BioShock Water Q&A and Video

2K Games' official BioShock community website has been updated with a video showing off the game's amazing water graphical effects, as well as a Q&A with two of the developers responsible for creating them - Stephan Alexander and Jesse Johnson.
Q: What about this new generation of technology has allowed you to make the water look so much better compared with other games out, in the past and right now?

JJ: With regards to comparing the new generation of technology to the past, a combination of three things are enabling these advancements: raw improvements in hardware speed, a larger number of resources we can work with simultaneously (like textures, for example), as well as completely new functionality.

The raw improvements in speed allow us to keep more water on the screen at once. It's the difference between being able to put a puddle in each room, versus being able to flood each room completely while at the same time having water trickle down walls, burst out of pipes, and splash as it comes in contact with the game world.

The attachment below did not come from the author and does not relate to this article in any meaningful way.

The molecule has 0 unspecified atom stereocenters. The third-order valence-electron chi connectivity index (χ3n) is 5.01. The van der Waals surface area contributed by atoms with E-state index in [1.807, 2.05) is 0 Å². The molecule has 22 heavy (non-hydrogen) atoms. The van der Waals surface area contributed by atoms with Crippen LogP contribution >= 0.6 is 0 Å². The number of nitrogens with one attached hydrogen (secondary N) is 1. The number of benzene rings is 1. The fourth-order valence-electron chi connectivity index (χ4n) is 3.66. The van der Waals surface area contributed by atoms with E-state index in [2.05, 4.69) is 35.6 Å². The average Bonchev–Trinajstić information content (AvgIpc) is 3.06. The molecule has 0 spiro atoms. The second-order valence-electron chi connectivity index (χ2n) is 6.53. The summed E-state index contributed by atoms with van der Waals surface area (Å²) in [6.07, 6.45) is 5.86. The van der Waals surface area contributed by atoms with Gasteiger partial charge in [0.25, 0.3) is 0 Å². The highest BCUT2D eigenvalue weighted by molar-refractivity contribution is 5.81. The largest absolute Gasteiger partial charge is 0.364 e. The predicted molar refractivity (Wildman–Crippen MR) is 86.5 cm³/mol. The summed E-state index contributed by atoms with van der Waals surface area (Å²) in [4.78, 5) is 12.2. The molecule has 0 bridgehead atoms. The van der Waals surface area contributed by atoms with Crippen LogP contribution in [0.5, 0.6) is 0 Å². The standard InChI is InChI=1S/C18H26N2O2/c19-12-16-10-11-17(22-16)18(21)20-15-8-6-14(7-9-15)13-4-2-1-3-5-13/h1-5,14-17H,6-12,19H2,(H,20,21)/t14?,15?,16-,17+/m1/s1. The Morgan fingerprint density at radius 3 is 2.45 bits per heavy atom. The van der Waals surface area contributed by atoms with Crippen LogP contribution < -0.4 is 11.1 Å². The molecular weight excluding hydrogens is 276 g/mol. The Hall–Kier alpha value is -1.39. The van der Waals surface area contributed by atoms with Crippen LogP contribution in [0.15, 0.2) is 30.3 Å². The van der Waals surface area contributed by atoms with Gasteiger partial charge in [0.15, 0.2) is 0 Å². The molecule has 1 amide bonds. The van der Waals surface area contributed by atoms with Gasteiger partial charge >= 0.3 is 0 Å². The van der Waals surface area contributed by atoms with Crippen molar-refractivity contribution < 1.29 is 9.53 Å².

Having a larger number of resources to work with means that we can add a lot more detail to the water, as well as have a lot more control over how it looks and behaves. We can make the water flow and animate more realistically, simulate multiple layers of water interacting, and we can create more types of water (from the crystal clear to the heavily polluted). It even allows us to do things as complex as have water flowing over a wall realistically and move over the bumps and into the cracks on that wall.

With some of the completely new functionality, we can do some very savvy things that are more of a quantum leap from the last generation of technology than just an evolution of it. In terms of the water specifically, its allowed us to create water effects that can react naturally to characters and objects in the game, such as splashing off of them when they move through waterfalls.

SA: From the art side, with better technology your tool set just expands. Having particles that can have per pixel lighting effects, multiple overlapping layers of waves, real-time reflections, very convincing specular highlighting, and other technical tricks give you numerous ways to achieve the visual results you want.